This is particularly true for small sailing craft, particularly racing craft, where it is desired to detach a rope or make it fast upon coming about or changing the course of the craft; and in order to accomplish this result different sorts of cleats, 5 such as a teeter cleat or a bulldog" cleat is used for such results. These cleats, however, require moving parts and are accordingly expensive to manufacture. The cleat which I have provided has no moving parts but is of a rigid construc- 10 tion which may be cast making the construction simple, inexpensive and yet effective in its operation; and the following is a more detailed description of the present embodiment of this invention illustrating the preferred means by which 15 these advantageous results may be accomplished.
With reference to the drawing, my cleat consists of a base member or plate I0, the ends of which are provided with holes II chamfered as at I2to receive screws or bolts for fastening the base in position. A plate member I3 is spaced from the base I0 -by integral, rigidsupports I4 and I5, at either end thereof leaving an elongated space I6 between the plates III and I3.
I (form integral withthis plate member I3 a 25 projection I1 which has an inclined or cam surface I8 so as to confine a rope which is slid thereunder between this cam surface I8 and the top surface of the base member I0, and by forcing the rope I9 along this cam surface, it Will 30 be compressed and jammed and held securely in the position into which it is moved.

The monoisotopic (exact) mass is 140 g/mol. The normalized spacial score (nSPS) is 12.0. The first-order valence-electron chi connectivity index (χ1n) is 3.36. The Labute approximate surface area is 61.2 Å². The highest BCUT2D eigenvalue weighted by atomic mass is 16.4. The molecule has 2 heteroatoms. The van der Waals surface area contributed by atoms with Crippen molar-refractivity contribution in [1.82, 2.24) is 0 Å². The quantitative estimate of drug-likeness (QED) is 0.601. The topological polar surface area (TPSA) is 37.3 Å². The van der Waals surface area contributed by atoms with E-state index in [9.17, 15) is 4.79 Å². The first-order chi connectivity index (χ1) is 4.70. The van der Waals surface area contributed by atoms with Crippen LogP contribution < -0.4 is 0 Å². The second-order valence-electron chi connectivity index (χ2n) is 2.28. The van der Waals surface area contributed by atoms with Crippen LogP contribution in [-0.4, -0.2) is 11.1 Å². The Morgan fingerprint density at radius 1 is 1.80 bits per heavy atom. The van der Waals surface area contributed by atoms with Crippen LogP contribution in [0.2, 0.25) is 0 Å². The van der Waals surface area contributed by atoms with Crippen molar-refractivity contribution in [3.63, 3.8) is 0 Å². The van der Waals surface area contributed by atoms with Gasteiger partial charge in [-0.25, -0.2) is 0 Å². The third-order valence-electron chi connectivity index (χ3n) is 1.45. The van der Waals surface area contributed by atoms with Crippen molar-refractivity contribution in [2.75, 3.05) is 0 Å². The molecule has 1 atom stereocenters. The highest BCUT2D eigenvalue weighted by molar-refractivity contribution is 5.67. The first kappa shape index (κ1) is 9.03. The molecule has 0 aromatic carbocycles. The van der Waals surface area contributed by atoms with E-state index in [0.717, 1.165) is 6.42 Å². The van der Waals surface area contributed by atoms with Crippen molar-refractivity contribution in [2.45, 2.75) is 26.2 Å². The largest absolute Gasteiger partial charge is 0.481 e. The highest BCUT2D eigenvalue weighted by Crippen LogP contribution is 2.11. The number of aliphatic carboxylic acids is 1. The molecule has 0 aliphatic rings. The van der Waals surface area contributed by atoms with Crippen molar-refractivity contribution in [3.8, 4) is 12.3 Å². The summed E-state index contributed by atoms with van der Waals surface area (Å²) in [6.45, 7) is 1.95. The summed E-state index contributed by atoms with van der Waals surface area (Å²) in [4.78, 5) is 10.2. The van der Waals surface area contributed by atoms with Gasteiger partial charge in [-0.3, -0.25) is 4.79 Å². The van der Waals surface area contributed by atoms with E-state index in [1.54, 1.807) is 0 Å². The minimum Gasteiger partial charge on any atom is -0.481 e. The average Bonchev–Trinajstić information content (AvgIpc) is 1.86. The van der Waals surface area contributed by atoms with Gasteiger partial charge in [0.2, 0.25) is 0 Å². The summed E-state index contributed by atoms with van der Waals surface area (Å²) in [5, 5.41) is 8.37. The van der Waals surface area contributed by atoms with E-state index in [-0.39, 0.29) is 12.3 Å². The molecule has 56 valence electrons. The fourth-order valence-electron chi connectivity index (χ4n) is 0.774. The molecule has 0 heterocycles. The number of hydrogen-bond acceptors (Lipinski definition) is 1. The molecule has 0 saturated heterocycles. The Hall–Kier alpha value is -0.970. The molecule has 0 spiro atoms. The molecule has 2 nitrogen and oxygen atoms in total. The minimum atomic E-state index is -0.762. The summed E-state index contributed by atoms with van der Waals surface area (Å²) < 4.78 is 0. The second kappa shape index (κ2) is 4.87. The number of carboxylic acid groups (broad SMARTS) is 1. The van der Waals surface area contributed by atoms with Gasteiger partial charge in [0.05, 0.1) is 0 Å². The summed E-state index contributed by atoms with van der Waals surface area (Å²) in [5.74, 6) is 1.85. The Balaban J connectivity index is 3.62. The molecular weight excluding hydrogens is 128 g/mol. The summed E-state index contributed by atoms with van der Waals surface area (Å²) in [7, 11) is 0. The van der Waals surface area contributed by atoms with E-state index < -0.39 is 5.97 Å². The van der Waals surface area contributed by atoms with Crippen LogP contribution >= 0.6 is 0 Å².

As appears clearly in Figure 4, the plate I0 is flat in the plane of rib I1, so that, although the rope is `held firmly between the rib and plate when desired, there is no danger of jamming the rope to the extent of delaying its release at times when it is needed to release it quickly.
All of the parts so far described may be cast in one integral piece. However, it may be desirable, and I have here illustrated at the other end of the device between the plates, an antifriction means` which the rope may engage when slid from Ybeneath the jamming portion I'I just 45 described. This antifriction means consists of a pin 20 riveted in position between the plates I0 and`I3 and on this pin I mount a sheave 2I having'a groove 22, this sheave being freely rotat? able about the pin 20. Thus when the rope is pulled from beneath the jamming or cam surface by a movement at right angles to the general extent of the rope, it engages the grooved surface of the sheave 2I and upon movement lengthwise in either direction is antifrictionally supported and guided so as to cause a more easy movement of the rope lengthwise thereof through the plates. The sheave may or may not be mounted in a cleat of this character but in case of its absence some suitable guiding surface would be provided for the rope in its movement between the plates.